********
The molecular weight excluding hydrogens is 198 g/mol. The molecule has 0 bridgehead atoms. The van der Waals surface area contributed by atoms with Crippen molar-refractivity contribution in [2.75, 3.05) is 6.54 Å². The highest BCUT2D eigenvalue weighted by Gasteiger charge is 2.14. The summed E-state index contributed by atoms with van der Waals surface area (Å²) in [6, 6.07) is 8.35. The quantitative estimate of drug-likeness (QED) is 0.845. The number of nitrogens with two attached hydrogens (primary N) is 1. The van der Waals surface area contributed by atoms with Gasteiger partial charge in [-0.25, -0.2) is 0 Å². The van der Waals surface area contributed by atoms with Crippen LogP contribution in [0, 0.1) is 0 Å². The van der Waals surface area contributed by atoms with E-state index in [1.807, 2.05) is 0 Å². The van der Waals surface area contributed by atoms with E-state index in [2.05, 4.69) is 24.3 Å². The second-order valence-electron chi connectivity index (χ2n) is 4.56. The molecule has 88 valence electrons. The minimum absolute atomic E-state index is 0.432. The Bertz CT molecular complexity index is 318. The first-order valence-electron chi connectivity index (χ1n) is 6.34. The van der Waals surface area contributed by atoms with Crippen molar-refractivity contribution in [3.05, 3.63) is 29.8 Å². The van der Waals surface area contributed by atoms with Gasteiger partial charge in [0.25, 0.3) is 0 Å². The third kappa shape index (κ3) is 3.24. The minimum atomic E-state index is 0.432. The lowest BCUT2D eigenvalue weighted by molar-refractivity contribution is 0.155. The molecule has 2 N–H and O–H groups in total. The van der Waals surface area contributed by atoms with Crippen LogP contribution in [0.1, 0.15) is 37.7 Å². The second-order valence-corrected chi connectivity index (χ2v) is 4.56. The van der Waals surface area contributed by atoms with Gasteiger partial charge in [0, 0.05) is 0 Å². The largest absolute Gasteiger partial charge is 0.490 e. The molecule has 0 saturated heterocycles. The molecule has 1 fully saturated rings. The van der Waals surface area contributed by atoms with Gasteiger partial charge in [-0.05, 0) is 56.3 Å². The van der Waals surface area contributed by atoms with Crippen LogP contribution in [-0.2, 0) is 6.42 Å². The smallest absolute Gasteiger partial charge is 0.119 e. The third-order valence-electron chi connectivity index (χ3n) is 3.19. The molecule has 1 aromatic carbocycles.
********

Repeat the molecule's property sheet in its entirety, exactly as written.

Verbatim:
The molecular weight excluding hydrogens is 198 g/mol. The molecule has 0 bridgehead atoms. The van der Waals surface area contributed by atoms with Crippen molar-refractivity contribution in [2.75, 3.05) is 6.54 Å². The highest BCUT2D eigenvalue weighted by Gasteiger charge is 2.14. The summed E-state index contributed by atoms with van der Waals surface area (Å²) in [6, 6.07) is 8.35. The quantitative estimate of drug-likeness (QED) is 0.845. The number of nitrogens with two attached hydrogens (primary N) is 1. The van der Waals surface area contributed by atoms with Gasteiger partial charge in [-0.25, -0.2) is 0 Å². The van der Waals surface area contributed by atoms with Crippen LogP contribution in [0, 0.1) is 0 Å². The van der Waals surface area contributed by atoms with E-state index in [1.807, 2.05) is 0 Å². The van der Waals surface area contributed by atoms with E-state index in [2.05, 4.69) is 24.3 Å². The second-order valence-electron chi connectivity index (χ2n) is 4.56. The molecule has 88 valence electrons. The minimum absolute atomic E-state index is 0.432. The Bertz CT molecular complexity index is 318. The first-order valence-electron chi connectivity index (χ1n) is 6.34. The van der Waals surface area contributed by atoms with Crippen molar-refractivity contribution in [3.05, 3.63) is 29.8 Å². The van der Waals surface area contributed by atoms with Gasteiger partial charge in [0.25, 0.3) is 0 Å². The third kappa shape index (κ3) is 3.24. The minimum atomic E-state index is 0.432. The lowest BCUT2D eigenvalue weighted by molar-refractivity contribution is 0.155. The molecule has 2 N–H and O–H groups in total. The van der Waals surface area contributed by atoms with Crippen LogP contribution in [0.1, 0.15) is 37.7 Å². The second-order valence-corrected chi connectivity index (χ2v) is 4.56. The van der Waals surface area contributed by atoms with Gasteiger partial charge in [0, 0.05) is 0 Å². The largest absolute Gasteiger partial charge is 0.490 e. The molecule has 0 saturated heterocycles. The molecule has 1 fully saturated rings. The van der Waals surface area contributed by atoms with Gasteiger partial charge in [-0.05, 0) is 56.3 Å². The van der Waals surface area contributed by atoms with Crippen LogP contribution in [-0.2, 0) is 6.42 Å². The smallest absolute Gasteiger partial charge is 0.119 e. The third-order valence-electron chi connectivity index (χ3n) is 3.19. The molecule has 1 aromatic carbocycles.